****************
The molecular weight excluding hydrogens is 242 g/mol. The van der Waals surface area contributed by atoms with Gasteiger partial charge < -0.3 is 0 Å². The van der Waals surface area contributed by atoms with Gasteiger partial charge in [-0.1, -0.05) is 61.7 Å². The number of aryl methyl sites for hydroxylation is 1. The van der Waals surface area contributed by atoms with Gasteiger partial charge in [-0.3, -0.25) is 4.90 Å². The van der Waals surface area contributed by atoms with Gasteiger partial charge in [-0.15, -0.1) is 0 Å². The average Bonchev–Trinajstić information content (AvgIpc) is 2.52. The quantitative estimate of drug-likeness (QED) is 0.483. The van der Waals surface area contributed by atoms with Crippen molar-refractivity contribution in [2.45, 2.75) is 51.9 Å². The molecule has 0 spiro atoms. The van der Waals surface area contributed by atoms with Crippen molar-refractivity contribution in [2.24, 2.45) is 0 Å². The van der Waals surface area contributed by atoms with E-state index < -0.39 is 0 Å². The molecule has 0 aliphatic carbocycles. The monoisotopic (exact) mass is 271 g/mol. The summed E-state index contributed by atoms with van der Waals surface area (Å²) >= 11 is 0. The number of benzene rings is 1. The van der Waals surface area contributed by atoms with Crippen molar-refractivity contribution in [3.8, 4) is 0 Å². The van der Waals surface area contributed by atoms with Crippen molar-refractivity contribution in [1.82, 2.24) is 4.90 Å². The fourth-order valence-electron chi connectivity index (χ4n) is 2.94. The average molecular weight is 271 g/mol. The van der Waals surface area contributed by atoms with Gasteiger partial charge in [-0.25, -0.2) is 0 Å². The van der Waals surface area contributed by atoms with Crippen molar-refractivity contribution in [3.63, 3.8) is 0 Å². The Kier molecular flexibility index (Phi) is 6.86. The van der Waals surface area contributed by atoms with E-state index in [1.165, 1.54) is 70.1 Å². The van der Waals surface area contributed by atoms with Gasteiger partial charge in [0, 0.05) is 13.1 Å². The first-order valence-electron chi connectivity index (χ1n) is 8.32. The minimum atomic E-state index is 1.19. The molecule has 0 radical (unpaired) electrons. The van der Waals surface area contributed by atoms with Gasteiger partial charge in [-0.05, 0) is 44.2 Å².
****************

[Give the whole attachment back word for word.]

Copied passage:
The molecular weight excluding hydrogens is 242 g/mol. The van der Waals surface area contributed by atoms with Gasteiger partial charge < -0.3 is 0 Å². The van der Waals surface area contributed by atoms with Gasteiger partial charge in [-0.1, -0.05) is 61.7 Å². The number of aryl methyl sites for hydroxylation is 1. The van der Waals surface area contributed by atoms with Gasteiger partial charge in [-0.3, -0.25) is 4.90 Å². The van der Waals surface area contributed by atoms with Gasteiger partial charge in [-0.15, -0.1) is 0 Å². The average Bonchev–Trinajstić information content (AvgIpc) is 2.52. The quantitative estimate of drug-likeness (QED) is 0.483. The van der Waals surface area contributed by atoms with Crippen molar-refractivity contribution in [2.45, 2.75) is 51.9 Å². The molecule has 0 spiro atoms. The van der Waals surface area contributed by atoms with Crippen molar-refractivity contribution in [2.24, 2.45) is 0 Å². The van der Waals surface area contributed by atoms with E-state index < -0.39 is 0 Å². The molecule has 0 aliphatic carbocycles. The monoisotopic (exact) mass is 271 g/mol. The summed E-state index contributed by atoms with van der Waals surface area (Å²) >= 11 is 0. The number of benzene rings is 1. The van der Waals surface area contributed by atoms with Crippen molar-refractivity contribution in [3.8, 4) is 0 Å². The van der Waals surface area contributed by atoms with Crippen molar-refractivity contribution in [1.82, 2.24) is 4.90 Å². The fourth-order valence-electron chi connectivity index (χ4n) is 2.94. The average molecular weight is 271 g/mol. The van der Waals surface area contributed by atoms with Gasteiger partial charge in [-0.25, -0.2) is 0 Å². The van der Waals surface area contributed by atoms with Crippen molar-refractivity contribution in [3.63, 3.8) is 0 Å². The Kier molecular flexibility index (Phi) is 6.86. The van der Waals surface area contributed by atoms with E-state index in [1.165, 1.54) is 70.1 Å². The van der Waals surface area contributed by atoms with Gasteiger partial charge in [0, 0.05) is 13.1 Å². The first-order valence-electron chi connectivity index (χ1n) is 8.32. The minimum atomic E-state index is 1.19. The molecule has 0 radical (unpaired) electrons. The van der Waals surface area contributed by atoms with Gasteiger partial charge in [-0.05, 0) is 44.2 Å².